A woman that belongs to the same Multiple Sclerosis Facebook support group, that I joined back at the end of June, asked all of us if we'd send her youngest daughter, who's turning seven on October 21st, a birthday card and tell her about what it's like having MS. Said girl knows that her mother is different from other mommies, but her mother wants to show her that a lot of other people have the same condition too.
Now, that is a somewhat unusual thing to want to do on a young child's birthday, and some of the other women in the group gave the mother some crap about it ("You have MS, not her.", "Don't ruin your kid's birthday like that.", etc.), but, I figured that it was a relatively harmless thing to try, and processing that your mother has an incurable illness is probably a difficult thing for a young girl to come to terms with, so, it might help. Anyway, I decided I'd do it and told the mother to ignore the haters questioning her parenting and that I'd send her daughter a card.
I asked the woman what types of things/themes her daughter likes and she told me that she's a girly-girl that loves owls and rescuing animals. I tried to find an owl birthday card in the store, but, didn't have any luck. I found some other bird cards, but they were doves and stuff like that, and more for adults, not children. I also contemplated making a card for her from scratch, but, if, I'm being honest, I don't have a whole lot of interest or enthusiasm for making much of anything these days, so, I split the difference, picked out and bought a ballerina mouse card, and drew a portrait of the girl (using photos from Facebook as reference models), with an owl on her head, in the interior that I hope she'll like.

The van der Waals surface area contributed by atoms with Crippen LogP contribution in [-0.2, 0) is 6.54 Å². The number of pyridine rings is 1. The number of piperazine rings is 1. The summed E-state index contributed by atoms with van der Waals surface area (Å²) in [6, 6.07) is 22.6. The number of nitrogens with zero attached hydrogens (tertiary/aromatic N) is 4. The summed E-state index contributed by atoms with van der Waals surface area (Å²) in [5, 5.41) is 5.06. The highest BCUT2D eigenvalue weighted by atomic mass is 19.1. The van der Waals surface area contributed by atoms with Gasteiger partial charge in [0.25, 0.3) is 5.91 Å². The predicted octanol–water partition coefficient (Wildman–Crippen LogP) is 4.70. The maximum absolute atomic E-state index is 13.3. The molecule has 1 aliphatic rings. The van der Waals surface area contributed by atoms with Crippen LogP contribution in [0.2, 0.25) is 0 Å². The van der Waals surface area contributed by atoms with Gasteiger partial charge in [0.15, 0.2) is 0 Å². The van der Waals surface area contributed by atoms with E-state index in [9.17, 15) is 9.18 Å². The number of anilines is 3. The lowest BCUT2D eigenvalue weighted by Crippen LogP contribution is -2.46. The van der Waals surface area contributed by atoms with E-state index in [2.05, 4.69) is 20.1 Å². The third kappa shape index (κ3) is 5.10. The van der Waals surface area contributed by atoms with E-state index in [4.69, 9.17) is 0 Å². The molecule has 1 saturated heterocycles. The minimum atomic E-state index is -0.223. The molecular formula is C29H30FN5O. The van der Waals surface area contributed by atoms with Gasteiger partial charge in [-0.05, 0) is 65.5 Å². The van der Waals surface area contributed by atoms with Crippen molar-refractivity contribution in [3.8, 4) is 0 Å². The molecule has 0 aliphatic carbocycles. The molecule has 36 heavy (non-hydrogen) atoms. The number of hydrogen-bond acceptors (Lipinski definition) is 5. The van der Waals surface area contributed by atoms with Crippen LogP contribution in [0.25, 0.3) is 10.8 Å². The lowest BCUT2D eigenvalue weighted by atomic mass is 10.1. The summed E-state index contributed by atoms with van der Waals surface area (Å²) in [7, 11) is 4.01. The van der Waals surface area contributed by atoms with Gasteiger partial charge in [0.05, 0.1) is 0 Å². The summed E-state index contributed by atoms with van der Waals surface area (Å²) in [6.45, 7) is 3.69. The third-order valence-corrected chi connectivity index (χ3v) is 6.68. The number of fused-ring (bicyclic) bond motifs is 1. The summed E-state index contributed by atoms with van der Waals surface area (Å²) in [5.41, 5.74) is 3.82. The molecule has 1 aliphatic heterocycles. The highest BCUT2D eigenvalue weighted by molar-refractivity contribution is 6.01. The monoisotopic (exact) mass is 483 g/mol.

Writing a letter to a soon-to-be-seven-years-old girl about what's wrong with me was kind of a hard and awkward thing to do. I tend to be verbose [editor's note: "tend"?], but, as she's still learning how to read, at her mother's request, I had to keep it relatively simple and short for her to understand. On one hand, I didn't use a bunch of big medical terms that she probably wouldn't know, but, on the other, I don't like "talking down" to children either and didn't want to insult her intelligence with "baby speak" (in other words, I didn't want my letter to read like a Dick and Jane book), so, while I limited my word choices, I didn't make it super elementary either. It's hard to remember what my reading level was like at seven, that's for sure! I mean, I know I could read fairly well at that age, but, how well? And, of course, I was very careful not to be negative about having MS or what the future may hold for the health of her mother or myself. Physically, I'm not doing too bad right now, so, it's not like I had anything all that terrible to tell the girl anyway. I just wrote that I give myself shots three times a week, to try to keep myself from getting sick again, or, if I do get sick, so that it (hopefully) won't be as bad, and that sometimes my vision doubles or I get really tired. I don't feel that my letter would upset her in any way. I suppose it was even kind of therapeudic on my end as well.